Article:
What the flashy Web site fails to mention, however, is the ongoing saga of workforce-related issues that have plagued the project since construction began in April 2008.
The project’s homepage slogan, “action is happening,” paints an optimistic portrait of the progress, but it omits any information on the action being taken behind the scenes by Hamilton County Commissioner Todd Portune and the AMOS Project to implement a local hiring policy for taxpayer-funded projects like The Banks.
“We’ve been working on (increasing) local hiring through tax-funded projects for quite some time, going back to 2007,” says the Rev. Gregory Chandler, AMOS Project president and senior pastor at World Outreach Christian Church in Clifton Heights.
“We’re trying to get local people hired at local jobs, because if you look at the individuals who are most often shut out of good paying jobs, you will find that they’re usually faced with obstacles,” Chandler adds. “This issue needs to be addressed so that the playing field can be leveled for everyone.”
The AMOS Project — a Tristate coalition of 30 churches committed to promoting social justice and reducing poverty — commissioned a payroll analysis of The Banks project’s workers in October, following what it termed a questionable report issued last summer by the project’s economic inclusion consultant, Ellington Management Services.
The AMOS payroll analysis was conducted by the Kirwan Institute of the Study of Race and Ethnicity at Ohio State University. Results show that nearly 80 percent of Banks workers are from outside Hamilton County and Cincinnati residents hold only six percent of these jobs.
The findings drastically differ from the data released by Ellington, which showed project workforce goals were being met almost perfectly.
The results of Kirwan’s payroll analysis prompted the AMOS Project and Portune to push even harder for a local hiring policy that would secure a greater percentage of jobs for Hamilton County residents on taxpayer-funded projects in the area.
“I have been pushing for a local hiring policy dating back to my first year as president of the (commission) in 2001,” Portune says.
At that time, Portune proposed amending the county’s contract bidding policies with a process that allowed the county to gauge bids on taxpayer-funded projects based upon multiple criteria including the location of the company; the location of its employees and those it intended to hire; the location of vendors the company did business with; and what locale vendor employees lived in.
In addition, Portune proposed a provision that gave greater weight to bids based upon the socioeconomic condition of the census tracts involved in each of those criteria — the involvement of poorer neighborhoods, for example, would score higher.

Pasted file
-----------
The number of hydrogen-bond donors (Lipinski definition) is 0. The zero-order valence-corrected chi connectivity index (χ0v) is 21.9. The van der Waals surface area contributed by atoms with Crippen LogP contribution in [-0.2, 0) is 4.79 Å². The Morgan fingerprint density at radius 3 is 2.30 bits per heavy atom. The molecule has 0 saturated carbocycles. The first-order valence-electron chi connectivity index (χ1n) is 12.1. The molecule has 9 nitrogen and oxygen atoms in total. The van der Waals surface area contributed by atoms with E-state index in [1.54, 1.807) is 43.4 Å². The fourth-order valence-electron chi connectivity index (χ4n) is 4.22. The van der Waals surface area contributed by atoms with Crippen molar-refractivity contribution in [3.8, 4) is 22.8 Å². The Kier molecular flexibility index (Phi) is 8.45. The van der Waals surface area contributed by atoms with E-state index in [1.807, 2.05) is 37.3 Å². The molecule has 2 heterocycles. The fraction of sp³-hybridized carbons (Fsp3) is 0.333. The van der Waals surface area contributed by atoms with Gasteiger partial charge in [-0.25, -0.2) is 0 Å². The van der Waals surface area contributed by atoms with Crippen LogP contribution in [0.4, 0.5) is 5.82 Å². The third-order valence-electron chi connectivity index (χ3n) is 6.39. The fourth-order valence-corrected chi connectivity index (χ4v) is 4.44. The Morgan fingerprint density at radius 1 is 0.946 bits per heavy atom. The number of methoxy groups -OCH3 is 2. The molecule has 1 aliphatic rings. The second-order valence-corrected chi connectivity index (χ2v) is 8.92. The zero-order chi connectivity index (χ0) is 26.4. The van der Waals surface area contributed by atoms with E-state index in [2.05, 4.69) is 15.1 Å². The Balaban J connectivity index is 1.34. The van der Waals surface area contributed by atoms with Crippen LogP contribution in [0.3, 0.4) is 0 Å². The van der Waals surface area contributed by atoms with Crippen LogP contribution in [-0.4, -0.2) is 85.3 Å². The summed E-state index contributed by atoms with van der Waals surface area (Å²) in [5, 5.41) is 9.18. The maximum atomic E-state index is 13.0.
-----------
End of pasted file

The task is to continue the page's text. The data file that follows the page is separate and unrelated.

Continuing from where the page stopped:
But County Prosecutor Joe Deters rejected Portune’s proposal in 2007 — Deters’ memo claimed such a local hiring policy would be “legally impermissible.”
The Deters memo sparked controversy and ultimately posed the question of whether any Ohio county has the authority to create its own hiring policies for contracted work projects.
Searching for more details, the AMOS Project sought legal advice and retained Terry Brennan, who concluded that Hamilton County indisputably has the authority to do so.
“Counties in Ohio have a number of powers granted to them both in the Ohio Constitution and the Ohio Revised Code (ORC) that allow them the authority to implement local hiring requirements and engage in economic development,” Brennan says.
“Their authority to engage in economic development is under the condition that they do so in order to create job opportunities for local residents in the county, as it is laid out in the Ohio Revised Code.”
On March 16, Brennan sent a memo to Portune and his fellow county commissioners — Greg Hartmann and David Pepper — affirming his conclusions that the county indeed has the authority to adopt such a policy by referring to ORC section 307.07.
The provision gives counties the power to “design, implement, monitor, oversee and evaluate economic development plans, programs, strategies and policies.”
Also, Brennan argues against the validity of the Deters memo, stating there is no convincing legal basis for the prosecutor’s conclusion, at least as it applies to local workforce requirements.
“(Deters) is either misreading or misinterpreting the law,” Brennan says. “His memo draws very rigid, unwarranted conclusions.”
Brennan’s legal investigation served as a significant impetus to continue the fight for a local hiring policy, according to Portune.
“Brennan’s memo breathed new life into this issue and motivated me to revisit it,” he says.
Portune is discussing the issue with representatives of the AMOS Project and plans to submit a draft policy to commissioners by late June.
In addition to the local hiring policy, Portune and the AMOS Project have pushed for a citywide “fair hiring” policy, which would ensure old or irrelevant convictions aren’t used to automatically block qualified individuals from municipal jobs with the city of Cincinnati.
Hamilton County commissioners unanimously adopted a similar fair hiring policy authored by Portune, but when AMOS and Portune urged the city to adopt this model city officials declined to follow their lead.
“It’s important for the city to make these changes because they can be used as a catalyst to help other project businesses in our community to take a similar stance with individuals who are being released back into the community,” Chandler says. “They need to have a reason to be hopeful, and now that they’ve paid their debts to society they can become reintegrated into society with meaningful work.”
He adds: “We’re hopeful that there will be adjustments made to hiring policies that just make things a little clearer.” �